by Alasdair Macleod, Gold Money:
It is commonly assumed that the gold price and interest rates move in opposite directions. In other words, a tendency towards higher interest rates is accompanied by a lower gold price.
Like all assumptions about prices, sometimes it is true and sometimes not.
The market today is all about synthetic gold, gold which is referred to but rarely delivered. The current relationship is therefore one of relative interest rates, because positions in synthetic gold, in the form of futures and forwards, are financed from wholesale money markets.
This is why a rumour that interest rates might rise sooner than expected, if it is reflected in forward interbank rates, leads to a fall in the gold price.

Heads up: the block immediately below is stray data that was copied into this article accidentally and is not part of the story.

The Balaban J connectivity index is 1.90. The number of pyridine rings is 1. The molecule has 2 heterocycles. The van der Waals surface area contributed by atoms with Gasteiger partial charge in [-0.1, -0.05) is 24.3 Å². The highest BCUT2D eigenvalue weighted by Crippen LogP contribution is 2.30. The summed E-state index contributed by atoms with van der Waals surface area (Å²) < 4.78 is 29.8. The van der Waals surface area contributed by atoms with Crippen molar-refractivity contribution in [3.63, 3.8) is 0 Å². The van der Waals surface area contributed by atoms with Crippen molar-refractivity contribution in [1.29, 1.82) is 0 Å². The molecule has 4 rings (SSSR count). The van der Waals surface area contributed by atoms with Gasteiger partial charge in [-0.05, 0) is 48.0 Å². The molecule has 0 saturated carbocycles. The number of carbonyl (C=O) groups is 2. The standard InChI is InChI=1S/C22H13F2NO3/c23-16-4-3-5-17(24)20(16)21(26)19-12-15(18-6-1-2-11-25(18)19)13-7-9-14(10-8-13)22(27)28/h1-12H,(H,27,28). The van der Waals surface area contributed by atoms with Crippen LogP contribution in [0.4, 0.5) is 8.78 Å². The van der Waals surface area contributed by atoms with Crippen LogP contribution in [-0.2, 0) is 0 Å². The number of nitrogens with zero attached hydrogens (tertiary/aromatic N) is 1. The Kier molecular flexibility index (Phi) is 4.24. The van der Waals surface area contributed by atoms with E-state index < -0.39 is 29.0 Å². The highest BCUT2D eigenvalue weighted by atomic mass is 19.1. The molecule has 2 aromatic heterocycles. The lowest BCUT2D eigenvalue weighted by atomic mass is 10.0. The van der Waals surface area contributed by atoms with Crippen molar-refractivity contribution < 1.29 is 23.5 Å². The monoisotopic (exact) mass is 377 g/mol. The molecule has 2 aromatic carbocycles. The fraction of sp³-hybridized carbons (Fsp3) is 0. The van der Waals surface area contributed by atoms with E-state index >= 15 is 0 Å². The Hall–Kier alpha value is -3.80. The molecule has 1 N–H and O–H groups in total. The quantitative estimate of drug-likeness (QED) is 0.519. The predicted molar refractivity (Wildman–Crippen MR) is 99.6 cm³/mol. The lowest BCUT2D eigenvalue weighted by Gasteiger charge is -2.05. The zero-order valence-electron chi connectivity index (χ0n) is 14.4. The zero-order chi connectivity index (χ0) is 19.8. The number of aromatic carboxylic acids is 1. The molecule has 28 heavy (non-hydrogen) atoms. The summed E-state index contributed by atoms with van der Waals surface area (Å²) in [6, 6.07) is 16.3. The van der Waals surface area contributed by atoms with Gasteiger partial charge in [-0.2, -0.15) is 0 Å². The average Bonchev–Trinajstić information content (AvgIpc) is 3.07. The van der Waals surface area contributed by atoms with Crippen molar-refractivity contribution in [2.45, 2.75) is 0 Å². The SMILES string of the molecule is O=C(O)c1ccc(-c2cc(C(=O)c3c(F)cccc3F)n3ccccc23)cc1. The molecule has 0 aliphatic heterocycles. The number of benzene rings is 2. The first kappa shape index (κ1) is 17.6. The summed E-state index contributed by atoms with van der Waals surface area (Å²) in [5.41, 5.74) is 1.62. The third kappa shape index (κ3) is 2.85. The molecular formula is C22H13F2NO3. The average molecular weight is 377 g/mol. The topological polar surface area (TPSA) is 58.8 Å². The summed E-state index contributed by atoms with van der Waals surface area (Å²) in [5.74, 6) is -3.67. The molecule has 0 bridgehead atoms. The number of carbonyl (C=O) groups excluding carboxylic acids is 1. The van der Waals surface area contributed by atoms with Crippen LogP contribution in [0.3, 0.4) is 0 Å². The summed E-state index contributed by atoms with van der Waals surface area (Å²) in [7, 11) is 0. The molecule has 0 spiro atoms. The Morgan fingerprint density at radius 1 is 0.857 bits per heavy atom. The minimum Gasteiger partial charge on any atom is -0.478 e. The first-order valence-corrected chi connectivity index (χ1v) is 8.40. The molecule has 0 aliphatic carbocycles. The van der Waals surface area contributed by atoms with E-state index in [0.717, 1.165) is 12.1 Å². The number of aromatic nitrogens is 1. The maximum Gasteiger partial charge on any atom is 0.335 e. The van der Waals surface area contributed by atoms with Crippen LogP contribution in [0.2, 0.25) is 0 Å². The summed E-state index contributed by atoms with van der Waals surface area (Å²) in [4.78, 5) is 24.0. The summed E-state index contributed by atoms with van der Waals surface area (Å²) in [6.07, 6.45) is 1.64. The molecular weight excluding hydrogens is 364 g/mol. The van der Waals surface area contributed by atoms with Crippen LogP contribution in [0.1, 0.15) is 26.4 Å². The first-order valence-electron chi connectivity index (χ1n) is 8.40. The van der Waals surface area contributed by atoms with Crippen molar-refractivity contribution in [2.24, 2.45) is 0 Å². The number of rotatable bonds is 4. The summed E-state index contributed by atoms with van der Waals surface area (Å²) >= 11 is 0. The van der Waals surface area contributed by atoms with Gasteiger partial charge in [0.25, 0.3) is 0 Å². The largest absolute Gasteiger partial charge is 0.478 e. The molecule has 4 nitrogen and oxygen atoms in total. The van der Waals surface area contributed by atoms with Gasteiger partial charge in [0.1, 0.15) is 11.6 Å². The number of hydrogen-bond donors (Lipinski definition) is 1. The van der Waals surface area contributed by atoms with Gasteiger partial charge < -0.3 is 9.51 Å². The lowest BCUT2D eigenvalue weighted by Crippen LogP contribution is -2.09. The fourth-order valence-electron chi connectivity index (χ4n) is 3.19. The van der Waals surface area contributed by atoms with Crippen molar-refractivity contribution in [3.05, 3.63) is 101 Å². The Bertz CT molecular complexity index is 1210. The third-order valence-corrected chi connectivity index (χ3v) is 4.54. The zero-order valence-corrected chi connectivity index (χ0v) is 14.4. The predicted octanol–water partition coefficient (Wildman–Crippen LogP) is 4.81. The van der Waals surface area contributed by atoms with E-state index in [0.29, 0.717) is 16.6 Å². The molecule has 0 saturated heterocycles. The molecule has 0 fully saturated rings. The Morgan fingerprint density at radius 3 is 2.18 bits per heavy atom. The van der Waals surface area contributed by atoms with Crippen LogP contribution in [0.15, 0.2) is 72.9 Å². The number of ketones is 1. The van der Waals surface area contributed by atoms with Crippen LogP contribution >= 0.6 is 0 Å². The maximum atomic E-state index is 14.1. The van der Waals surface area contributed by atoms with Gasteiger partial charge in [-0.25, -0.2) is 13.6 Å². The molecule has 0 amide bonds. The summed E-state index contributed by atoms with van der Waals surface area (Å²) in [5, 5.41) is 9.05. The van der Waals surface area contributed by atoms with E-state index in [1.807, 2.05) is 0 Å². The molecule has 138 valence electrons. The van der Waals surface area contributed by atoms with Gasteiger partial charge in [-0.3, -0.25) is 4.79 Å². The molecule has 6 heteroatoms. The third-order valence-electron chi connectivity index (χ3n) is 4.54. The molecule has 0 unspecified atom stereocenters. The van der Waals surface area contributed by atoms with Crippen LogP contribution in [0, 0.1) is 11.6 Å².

To the extent that this happens, the gold price has been captured by the modern banking system, but it was not always so. The chart below shows that rising interest rates were accompanied by a higher gold price in the 1970s after 1971.
We can divide the decade into four distinct phases, numbered accordingly on the chart. In Phase 1, to December 1971, interest rates fell and gold increased in price, much as today’s market expectations would suggest, but from then on until the end of the decade a strong positive correlation between the two is clear. So why was this?
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